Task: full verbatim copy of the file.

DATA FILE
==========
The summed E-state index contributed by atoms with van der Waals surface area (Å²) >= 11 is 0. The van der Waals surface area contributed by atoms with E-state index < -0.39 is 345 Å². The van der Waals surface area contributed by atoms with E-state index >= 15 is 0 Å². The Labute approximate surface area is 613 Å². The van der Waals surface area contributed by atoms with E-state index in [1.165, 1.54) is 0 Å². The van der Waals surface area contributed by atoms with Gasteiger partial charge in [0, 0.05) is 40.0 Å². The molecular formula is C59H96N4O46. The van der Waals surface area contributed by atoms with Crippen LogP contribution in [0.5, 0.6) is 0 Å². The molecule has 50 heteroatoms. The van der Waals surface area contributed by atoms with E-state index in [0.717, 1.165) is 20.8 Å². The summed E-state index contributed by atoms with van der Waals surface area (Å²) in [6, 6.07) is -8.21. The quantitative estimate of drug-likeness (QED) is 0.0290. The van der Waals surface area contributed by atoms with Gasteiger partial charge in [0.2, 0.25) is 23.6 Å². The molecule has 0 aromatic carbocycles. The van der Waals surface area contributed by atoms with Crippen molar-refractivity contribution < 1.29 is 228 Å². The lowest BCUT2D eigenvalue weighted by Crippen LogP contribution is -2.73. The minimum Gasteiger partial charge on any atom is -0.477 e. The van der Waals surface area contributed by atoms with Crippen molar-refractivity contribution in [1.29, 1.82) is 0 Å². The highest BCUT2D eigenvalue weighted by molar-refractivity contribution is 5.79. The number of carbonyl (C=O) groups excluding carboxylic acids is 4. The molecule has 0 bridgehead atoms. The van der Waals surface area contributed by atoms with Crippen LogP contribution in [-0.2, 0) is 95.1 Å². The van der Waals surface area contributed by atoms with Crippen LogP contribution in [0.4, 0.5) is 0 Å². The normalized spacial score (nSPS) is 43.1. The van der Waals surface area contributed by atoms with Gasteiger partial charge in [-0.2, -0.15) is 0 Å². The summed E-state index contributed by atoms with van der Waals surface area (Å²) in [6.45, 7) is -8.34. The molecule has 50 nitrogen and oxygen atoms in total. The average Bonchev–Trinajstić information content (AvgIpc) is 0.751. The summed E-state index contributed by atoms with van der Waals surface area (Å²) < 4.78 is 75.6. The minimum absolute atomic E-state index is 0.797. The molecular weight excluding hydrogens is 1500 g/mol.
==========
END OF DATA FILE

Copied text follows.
The summed E-state index contributed by atoms with van der Waals surface area (Å²) >= 11 is 0. The van der Waals surface area contributed by atoms with E-state index < -0.39 is 345 Å². The van der Waals surface area contributed by atoms with E-state index >= 15 is 0 Å². The Labute approximate surface area is 613 Å². The van der Waals surface area contributed by atoms with E-state index in [1.165, 1.54) is 0 Å². The van der Waals surface area contributed by atoms with Gasteiger partial charge in [0, 0.05) is 40.0 Å². The molecular formula is C59H96N4O46. The van der Waals surface area contributed by atoms with Crippen LogP contribution in [0.5, 0.6) is 0 Å². The molecule has 50 heteroatoms. The van der Waals surface area contributed by atoms with E-state index in [0.717, 1.165) is 20.8 Å². The summed E-state index contributed by atoms with van der Waals surface area (Å²) in [6, 6.07) is -8.21. The quantitative estimate of drug-likeness (QED) is 0.0290. The van der Waals surface area contributed by atoms with Gasteiger partial charge in [0.2, 0.25) is 23.6 Å². The molecule has 0 aromatic carbocycles. The van der Waals surface area contributed by atoms with Crippen molar-refractivity contribution < 1.29 is 228 Å². The lowest BCUT2D eigenvalue weighted by Crippen LogP contribution is -2.73. The minimum Gasteiger partial charge on any atom is -0.477 e. The van der Waals surface area contributed by atoms with Crippen molar-refractivity contribution in [1.29, 1.82) is 0 Å². The highest BCUT2D eigenvalue weighted by molar-refractivity contribution is 5.79. The number of carbonyl (C=O) groups excluding carboxylic acids is 4. The molecule has 0 bridgehead atoms. The van der Waals surface area contributed by atoms with Crippen LogP contribution in [-0.2, 0) is 95.1 Å². The van der Waals surface area contributed by atoms with Crippen LogP contribution in [0.4, 0.5) is 0 Å². The normalized spacial score (nSPS) is 43.1. The van der Waals surface area contributed by atoms with Gasteiger partial charge in [-0.2, -0.15) is 0 Å². The summed E-state index contributed by atoms with van der Waals surface area (Å²) in [6.45, 7) is -8.34. The molecule has 50 nitrogen and oxygen atoms in total. The average Bonchev–Trinajstić information content (AvgIpc) is 0.751. The summed E-state index contributed by atoms with van der Waals surface area (Å²) < 4.78 is 75.6. The minimum absolute atomic E-state index is 0.797. The molecular weight excluding hydrogens is 1500 g/mol.